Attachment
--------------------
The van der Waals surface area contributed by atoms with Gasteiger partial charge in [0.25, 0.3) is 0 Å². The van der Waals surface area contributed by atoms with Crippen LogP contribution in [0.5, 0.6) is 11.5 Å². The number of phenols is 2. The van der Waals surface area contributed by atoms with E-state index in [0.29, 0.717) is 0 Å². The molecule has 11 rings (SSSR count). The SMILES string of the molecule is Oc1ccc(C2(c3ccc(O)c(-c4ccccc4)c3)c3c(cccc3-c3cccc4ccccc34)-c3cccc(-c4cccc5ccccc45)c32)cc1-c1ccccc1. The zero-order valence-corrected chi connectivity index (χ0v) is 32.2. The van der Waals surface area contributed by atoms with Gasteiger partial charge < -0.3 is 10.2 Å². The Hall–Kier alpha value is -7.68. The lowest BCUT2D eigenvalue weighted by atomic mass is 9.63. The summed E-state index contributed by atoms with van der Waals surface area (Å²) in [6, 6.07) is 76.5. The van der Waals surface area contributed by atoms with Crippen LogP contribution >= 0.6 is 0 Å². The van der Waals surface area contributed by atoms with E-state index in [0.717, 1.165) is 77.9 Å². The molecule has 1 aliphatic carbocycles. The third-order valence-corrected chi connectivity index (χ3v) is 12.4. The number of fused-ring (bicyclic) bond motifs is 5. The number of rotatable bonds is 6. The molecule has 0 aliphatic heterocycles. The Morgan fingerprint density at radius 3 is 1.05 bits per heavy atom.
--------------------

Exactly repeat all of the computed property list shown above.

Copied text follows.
The van der Waals surface area contributed by atoms with Gasteiger partial charge in [0.25, 0.3) is 0 Å². The van der Waals surface area contributed by atoms with Crippen LogP contribution in [0.5, 0.6) is 11.5 Å². The number of phenols is 2. The van der Waals surface area contributed by atoms with E-state index in [0.29, 0.717) is 0 Å². The molecule has 11 rings (SSSR count). The SMILES string of the molecule is Oc1ccc(C2(c3ccc(O)c(-c4ccccc4)c3)c3c(cccc3-c3cccc4ccccc34)-c3cccc(-c4cccc5ccccc45)c32)cc1-c1ccccc1. The zero-order valence-corrected chi connectivity index (χ0v) is 32.2. The van der Waals surface area contributed by atoms with Gasteiger partial charge < -0.3 is 10.2 Å². The Hall–Kier alpha value is -7.68. The lowest BCUT2D eigenvalue weighted by atomic mass is 9.63. The summed E-state index contributed by atoms with van der Waals surface area (Å²) in [6, 6.07) is 76.5. The van der Waals surface area contributed by atoms with Crippen LogP contribution >= 0.6 is 0 Å². The van der Waals surface area contributed by atoms with E-state index in [0.717, 1.165) is 77.9 Å². The molecule has 1 aliphatic carbocycles. The third-order valence-corrected chi connectivity index (χ3v) is 12.4. The number of fused-ring (bicyclic) bond motifs is 5. The number of rotatable bonds is 6. The molecule has 0 aliphatic heterocycles. The Morgan fingerprint density at radius 3 is 1.05 bits per heavy atom.